Re: Active case-marking natlangs (was Re: What is needed inanconlang classificatory system?)
|From:||Marcus Smith <smithma@...>|
|Date:||Monday, February 5, 2001, 1:15|
Matt Pearson wrote:
> > While this system makes distinctions not commonly found in accusative and
> > ergative languages, I don't see why you call it active.
>My characterization of Tokana as active is based on the fact that the
>case-marking of the subject (insofar as it is possible to characterise a
>"subject" for this language) correlates with things like degree of
>agentivity/animacy and degree of involvement:
Under this characterization, Old English and Russian would be "active" (to
name but a few).
>Consider also the following triplet of sentences, each translated "John
> Na Tsion hane silh
> the-Nom John-Nom cut finger
> Inaul Tsionu hane silh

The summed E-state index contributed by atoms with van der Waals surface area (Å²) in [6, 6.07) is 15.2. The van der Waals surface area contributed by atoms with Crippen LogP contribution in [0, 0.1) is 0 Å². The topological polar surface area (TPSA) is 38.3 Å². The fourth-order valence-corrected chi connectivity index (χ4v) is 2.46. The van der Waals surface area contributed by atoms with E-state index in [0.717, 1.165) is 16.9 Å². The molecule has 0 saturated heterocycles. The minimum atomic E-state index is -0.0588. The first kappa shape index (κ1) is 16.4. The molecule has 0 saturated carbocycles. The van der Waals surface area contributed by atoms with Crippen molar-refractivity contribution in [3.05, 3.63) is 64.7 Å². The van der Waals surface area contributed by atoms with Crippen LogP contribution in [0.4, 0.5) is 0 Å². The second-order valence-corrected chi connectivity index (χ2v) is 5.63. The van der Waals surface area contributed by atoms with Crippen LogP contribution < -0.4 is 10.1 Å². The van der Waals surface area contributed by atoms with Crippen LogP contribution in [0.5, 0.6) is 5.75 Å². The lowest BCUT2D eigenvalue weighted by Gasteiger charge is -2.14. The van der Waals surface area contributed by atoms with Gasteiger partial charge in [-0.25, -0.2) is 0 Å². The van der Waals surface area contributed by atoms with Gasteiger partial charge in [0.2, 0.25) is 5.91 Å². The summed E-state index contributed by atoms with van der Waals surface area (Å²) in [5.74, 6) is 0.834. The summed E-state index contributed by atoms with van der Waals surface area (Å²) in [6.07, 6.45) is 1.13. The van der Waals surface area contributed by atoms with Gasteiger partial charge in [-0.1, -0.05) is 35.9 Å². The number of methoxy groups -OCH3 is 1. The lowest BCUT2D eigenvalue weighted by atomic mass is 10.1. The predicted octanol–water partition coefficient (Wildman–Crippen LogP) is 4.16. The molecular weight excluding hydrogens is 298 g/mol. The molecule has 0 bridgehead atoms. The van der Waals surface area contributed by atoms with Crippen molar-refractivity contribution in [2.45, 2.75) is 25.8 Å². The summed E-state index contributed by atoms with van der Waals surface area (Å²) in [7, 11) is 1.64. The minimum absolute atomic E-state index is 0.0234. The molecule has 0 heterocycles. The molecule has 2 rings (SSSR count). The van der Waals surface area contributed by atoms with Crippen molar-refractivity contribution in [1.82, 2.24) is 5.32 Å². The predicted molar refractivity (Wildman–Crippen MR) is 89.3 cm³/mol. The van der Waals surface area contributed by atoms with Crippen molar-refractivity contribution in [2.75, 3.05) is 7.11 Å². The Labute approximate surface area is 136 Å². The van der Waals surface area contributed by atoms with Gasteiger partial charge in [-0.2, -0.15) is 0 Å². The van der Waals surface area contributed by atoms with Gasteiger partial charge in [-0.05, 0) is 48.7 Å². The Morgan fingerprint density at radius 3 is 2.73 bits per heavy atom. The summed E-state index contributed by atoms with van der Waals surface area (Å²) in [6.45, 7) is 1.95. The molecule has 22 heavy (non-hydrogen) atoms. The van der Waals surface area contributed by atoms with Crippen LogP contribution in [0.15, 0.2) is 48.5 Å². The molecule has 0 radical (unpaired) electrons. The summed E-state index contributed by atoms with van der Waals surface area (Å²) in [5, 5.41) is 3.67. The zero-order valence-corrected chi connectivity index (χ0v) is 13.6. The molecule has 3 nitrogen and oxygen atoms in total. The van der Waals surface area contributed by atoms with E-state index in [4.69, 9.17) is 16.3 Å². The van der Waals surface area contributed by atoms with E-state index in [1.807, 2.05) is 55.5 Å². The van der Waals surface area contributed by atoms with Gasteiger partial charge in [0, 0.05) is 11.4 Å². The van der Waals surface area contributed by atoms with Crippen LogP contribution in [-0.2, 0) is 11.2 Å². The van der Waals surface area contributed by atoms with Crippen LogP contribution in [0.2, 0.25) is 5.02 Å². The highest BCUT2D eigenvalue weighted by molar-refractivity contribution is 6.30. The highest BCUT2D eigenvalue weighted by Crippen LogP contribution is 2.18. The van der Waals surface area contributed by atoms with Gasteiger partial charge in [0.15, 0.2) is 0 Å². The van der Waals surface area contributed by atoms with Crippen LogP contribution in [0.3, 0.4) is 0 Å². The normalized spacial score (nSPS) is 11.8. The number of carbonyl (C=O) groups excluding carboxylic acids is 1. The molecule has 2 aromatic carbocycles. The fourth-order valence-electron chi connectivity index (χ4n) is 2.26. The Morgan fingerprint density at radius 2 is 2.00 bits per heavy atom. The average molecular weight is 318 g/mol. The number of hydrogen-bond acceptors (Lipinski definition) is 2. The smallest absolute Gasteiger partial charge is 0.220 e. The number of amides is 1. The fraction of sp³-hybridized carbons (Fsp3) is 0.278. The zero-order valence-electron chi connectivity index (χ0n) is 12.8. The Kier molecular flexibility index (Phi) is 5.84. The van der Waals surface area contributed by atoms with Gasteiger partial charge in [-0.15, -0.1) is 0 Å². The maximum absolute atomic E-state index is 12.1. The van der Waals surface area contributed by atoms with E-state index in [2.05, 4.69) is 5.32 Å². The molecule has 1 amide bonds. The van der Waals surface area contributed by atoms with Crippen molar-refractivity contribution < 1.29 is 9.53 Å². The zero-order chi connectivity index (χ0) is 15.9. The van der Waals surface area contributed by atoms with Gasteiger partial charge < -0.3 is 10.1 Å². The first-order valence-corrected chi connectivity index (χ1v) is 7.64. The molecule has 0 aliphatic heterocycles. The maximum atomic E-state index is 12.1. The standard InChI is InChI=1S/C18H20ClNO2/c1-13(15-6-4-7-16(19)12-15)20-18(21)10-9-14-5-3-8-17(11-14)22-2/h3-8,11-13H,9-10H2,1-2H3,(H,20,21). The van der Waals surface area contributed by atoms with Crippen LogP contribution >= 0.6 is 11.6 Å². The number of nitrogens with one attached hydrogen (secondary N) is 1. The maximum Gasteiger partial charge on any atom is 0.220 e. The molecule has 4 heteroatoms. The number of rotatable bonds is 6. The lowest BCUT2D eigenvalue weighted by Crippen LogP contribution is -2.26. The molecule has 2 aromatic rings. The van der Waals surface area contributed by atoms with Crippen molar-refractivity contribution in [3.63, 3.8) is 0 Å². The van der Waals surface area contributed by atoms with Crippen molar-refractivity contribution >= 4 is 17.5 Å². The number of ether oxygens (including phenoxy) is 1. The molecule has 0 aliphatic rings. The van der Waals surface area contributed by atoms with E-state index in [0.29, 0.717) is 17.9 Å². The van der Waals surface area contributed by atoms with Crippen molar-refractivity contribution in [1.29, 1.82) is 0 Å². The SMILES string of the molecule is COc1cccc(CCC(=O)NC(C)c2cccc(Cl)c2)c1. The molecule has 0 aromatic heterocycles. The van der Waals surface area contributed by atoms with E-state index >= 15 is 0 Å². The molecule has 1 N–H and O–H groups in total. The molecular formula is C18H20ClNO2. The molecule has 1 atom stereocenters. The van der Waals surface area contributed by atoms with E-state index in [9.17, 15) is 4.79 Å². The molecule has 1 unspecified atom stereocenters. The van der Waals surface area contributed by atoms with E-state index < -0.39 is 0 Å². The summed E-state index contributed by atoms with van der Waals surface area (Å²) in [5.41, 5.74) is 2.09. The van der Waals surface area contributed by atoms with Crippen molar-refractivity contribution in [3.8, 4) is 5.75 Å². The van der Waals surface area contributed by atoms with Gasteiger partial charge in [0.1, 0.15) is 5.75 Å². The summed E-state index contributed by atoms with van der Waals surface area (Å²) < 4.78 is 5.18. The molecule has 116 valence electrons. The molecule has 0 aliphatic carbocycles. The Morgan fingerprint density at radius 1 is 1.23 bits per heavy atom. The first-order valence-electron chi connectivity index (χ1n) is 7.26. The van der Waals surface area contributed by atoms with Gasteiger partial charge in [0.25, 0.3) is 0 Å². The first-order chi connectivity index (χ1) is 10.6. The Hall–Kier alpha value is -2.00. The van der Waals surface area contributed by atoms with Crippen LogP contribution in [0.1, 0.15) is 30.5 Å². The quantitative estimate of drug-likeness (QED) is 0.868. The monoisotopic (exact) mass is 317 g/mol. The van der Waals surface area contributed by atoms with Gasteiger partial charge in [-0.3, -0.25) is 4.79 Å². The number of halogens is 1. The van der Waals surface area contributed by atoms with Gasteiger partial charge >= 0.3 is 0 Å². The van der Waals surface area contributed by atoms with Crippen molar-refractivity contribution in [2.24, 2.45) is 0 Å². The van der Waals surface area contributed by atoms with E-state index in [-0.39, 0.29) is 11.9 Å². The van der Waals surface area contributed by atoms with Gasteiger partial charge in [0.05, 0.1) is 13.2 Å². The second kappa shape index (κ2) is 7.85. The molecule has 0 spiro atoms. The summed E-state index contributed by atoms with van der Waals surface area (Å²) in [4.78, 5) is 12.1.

> the-Abl John-Abl cut finger
> Ine' Tsione hane silh
> the-Dat John-Dat cut finger
Triplets like this also occur in active languages. For instance, in Chickasaw:
'I behave good.'
'I am good.'
'I feel good.'
There are very few words in Chickasaw and Choctaw that can have this three
way contrast. I can't even think of any others off the top of my head. Most
active langs I'm familiar with don't have a three way case distinction though.
>I acknowledge that languages which are usually called "active" don't
>like this, but I don't know what else to call the Tokana case-marking pattern.
>Do you have any suggestions?
You could call it by Dixon's term "Fluid-S". I think that active languages
are a subset of Fluid-S langs, though I think people tend to use the terms
as equivalents. Thus, Tokana, Georgian, Chickasaw, and Mohawk would all be
Fluid-S, but only Chickasaw and Mohawk are active (the latter moreso than
the former). As with any artificial division, I'm not exactly sure where
the line separating active from the rest should be drawn.
"Sit down before fact as a little child,
be prepared to give up every preconceived notion,
follow humbly wherever and to whatsoever abysses Nature leads,
or you shall learn nothing."
-- Thomas Huxley